Finland Table of Contents
As part of its overall responsibility to supervise the nation's environment, the Ministry of Environment was charged with overseeing what kinds of buildings and housing Finns worked in and lived in, arranging remedies for existing deficiencies, and guaranteeing adequate conditions in the future. Two of the ministry's four departments, the Physical Planning and Building Department and the Housing Department, were created specifically for these tasks. In addition, the National Board of Housing, which had been created in 1966 to organize the state's administration of housing, was made subordinate to the ministry in 1986.
Efforts to improve the housing of workers began in the nineteenth century, as did arrangements for low-interest mortgages. The 1920s saw the passage of the Housing Corporation Act and the establishment of the Housing Mortgage Bank. It was only after World War II, however, that significant measures were undertaken to subsidize housing through what is known as Arava legislation. These laws were brought together in 1953 by the Housing Production Act, which became the basis of housing policy and which helped to foster the tremendous construction surge of the next two decades.
By the 1980s, it was estimated that about 75 percent of Finnish residential dwellings of all types had been constructed since World War II. For some types of dwellings the figure was even higher. For example, some 70 percent of apartments were built after 1960. Migration, whether voluntary or not, and an upsurge in population growth had made this construction necessary. Population movements during the economic boom caused the first half of the 1970s to be the period of peak construction, when as many as 70,000 units were built in a single year.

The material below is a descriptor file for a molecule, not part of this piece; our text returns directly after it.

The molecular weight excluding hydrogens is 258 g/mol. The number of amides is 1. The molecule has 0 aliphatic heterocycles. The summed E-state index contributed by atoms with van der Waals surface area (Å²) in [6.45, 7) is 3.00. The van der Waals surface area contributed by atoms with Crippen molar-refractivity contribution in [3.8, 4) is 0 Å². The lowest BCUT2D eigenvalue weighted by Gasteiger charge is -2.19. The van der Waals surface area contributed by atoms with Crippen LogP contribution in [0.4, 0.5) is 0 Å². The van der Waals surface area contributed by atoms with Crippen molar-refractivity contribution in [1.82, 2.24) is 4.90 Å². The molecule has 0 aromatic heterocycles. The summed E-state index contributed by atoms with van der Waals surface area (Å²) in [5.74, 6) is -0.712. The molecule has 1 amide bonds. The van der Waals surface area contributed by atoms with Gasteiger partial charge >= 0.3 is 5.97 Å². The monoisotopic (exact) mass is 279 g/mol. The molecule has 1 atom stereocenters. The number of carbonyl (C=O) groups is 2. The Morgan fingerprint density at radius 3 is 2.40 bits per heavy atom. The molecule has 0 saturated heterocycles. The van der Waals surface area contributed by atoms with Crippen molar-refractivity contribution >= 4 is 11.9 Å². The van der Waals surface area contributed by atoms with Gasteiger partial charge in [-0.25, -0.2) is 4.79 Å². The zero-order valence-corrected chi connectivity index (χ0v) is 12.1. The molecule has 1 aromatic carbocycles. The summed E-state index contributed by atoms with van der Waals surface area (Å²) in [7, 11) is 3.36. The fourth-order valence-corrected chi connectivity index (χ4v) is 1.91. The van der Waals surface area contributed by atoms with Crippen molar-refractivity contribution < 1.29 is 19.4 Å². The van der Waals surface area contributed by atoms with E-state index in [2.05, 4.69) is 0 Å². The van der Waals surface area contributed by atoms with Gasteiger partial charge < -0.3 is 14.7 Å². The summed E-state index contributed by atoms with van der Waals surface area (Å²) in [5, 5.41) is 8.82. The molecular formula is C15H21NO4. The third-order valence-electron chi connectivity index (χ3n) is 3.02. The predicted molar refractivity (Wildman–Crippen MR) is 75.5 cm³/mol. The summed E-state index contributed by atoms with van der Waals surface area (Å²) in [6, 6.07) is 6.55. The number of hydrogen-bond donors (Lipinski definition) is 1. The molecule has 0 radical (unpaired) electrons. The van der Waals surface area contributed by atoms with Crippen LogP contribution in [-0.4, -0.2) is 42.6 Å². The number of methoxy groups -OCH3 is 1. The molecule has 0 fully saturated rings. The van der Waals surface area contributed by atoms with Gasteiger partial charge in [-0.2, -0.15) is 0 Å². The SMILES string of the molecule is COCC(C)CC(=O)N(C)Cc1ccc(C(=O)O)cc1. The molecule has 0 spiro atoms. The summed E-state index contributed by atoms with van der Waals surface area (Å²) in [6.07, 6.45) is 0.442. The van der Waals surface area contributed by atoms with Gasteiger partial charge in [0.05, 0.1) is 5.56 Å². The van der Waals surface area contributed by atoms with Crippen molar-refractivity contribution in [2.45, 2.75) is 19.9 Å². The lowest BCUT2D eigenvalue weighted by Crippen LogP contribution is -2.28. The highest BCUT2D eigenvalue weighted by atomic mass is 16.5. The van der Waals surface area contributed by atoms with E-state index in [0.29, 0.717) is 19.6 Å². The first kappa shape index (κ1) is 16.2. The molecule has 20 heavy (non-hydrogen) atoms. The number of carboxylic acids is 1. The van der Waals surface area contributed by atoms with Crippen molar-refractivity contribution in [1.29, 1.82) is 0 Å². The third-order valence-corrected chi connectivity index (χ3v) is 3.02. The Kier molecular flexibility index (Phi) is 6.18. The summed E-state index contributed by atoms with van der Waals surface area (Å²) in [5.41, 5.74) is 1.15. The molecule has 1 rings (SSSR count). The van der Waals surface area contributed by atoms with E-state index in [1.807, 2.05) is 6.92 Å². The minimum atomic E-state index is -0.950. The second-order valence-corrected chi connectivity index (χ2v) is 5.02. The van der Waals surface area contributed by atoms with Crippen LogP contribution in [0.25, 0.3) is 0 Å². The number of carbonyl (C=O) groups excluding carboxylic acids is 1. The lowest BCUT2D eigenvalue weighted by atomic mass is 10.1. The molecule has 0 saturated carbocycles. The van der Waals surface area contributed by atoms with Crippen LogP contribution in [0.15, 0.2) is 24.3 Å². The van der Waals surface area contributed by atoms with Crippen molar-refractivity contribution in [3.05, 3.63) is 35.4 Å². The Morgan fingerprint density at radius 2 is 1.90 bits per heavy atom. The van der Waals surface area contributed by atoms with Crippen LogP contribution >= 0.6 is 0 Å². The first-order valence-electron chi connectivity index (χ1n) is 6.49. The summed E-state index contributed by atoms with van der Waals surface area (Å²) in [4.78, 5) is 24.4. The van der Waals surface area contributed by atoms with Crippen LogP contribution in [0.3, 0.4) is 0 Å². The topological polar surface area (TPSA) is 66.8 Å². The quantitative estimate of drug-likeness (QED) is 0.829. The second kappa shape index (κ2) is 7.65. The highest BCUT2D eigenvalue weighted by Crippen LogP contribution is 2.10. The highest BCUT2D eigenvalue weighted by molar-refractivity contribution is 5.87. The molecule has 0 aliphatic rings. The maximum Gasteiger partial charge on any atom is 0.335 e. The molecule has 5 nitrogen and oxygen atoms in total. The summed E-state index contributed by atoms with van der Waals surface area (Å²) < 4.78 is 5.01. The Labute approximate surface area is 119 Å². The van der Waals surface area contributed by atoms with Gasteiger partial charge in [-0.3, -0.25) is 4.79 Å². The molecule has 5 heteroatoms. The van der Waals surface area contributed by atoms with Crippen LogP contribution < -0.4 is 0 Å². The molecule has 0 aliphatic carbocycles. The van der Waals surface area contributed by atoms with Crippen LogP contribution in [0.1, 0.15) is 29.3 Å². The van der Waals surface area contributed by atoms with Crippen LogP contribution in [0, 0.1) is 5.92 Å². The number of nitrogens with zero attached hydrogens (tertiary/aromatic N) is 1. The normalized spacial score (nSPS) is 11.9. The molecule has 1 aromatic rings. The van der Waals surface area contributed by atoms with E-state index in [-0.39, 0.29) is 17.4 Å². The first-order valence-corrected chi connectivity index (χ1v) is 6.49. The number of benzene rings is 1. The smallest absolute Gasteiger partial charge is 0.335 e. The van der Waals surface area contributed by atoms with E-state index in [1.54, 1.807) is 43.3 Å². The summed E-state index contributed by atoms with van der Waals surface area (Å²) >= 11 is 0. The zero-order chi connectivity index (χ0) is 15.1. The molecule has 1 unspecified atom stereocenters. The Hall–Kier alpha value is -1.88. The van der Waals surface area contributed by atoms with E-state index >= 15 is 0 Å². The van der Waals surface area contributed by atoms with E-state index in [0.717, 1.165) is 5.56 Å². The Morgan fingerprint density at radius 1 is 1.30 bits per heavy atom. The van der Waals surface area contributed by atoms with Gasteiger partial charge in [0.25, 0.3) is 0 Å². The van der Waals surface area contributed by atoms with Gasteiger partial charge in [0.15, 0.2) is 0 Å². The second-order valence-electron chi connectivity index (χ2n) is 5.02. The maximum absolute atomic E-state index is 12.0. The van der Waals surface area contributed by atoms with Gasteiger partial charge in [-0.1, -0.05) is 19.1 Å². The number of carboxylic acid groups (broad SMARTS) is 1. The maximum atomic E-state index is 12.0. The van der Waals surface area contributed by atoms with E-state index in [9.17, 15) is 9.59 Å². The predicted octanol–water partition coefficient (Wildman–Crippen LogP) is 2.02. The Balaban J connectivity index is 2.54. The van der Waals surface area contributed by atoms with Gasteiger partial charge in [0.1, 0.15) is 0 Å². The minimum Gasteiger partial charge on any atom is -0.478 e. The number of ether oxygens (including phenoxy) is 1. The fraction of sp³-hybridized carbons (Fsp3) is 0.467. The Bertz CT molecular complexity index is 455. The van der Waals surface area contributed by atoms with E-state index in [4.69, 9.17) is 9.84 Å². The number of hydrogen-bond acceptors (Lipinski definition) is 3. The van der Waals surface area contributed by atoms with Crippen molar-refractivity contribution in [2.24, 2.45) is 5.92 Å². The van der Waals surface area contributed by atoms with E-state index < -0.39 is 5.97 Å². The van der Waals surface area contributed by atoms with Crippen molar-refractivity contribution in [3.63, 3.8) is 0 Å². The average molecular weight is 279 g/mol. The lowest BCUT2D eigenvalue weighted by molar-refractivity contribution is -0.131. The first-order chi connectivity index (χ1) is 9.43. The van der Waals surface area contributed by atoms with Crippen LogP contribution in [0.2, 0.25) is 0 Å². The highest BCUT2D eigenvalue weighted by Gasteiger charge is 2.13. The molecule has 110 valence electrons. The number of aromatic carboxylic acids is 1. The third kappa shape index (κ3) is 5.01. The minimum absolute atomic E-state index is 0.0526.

By the first half of the 1980s, about 48,000 units were built annually. In addition to a decline in building activity, the kinds of dwellings constructed changed. In the economic boom years, about two-thirds of new dwellings were apartments, and the remainder were free-standing houses or row houses. By 1980 the ratio was reversed. In addition, by the 1980s much construction work was for renovation, and government plans called for the number of buildings restored each year to climb from 15,000 in 1980 to 60,000 by the end of the 1990s.
The construction boom meant that Finns were housed better than before. The number of dwelling units increased from 1.2 million in 1960 to 1.8 million in 1980 and gave them more room. Finnish dwellings were still rather small, however. In the 1980s, their average size was sixty-nine square meters, nine square meters more than in 1970. Much poor standard housing had disappeared during the boom years. The new dwellings had modern conveniences; by 1980 nearly three-quarters of them--compared with only one-half a decade earlier--were fully equipped with hot water, indoor plumbing, central heating, and sewer connections. Although Finnish housing was still somewhat poorer than that of the other Nordic countries, it ranked well by world standards.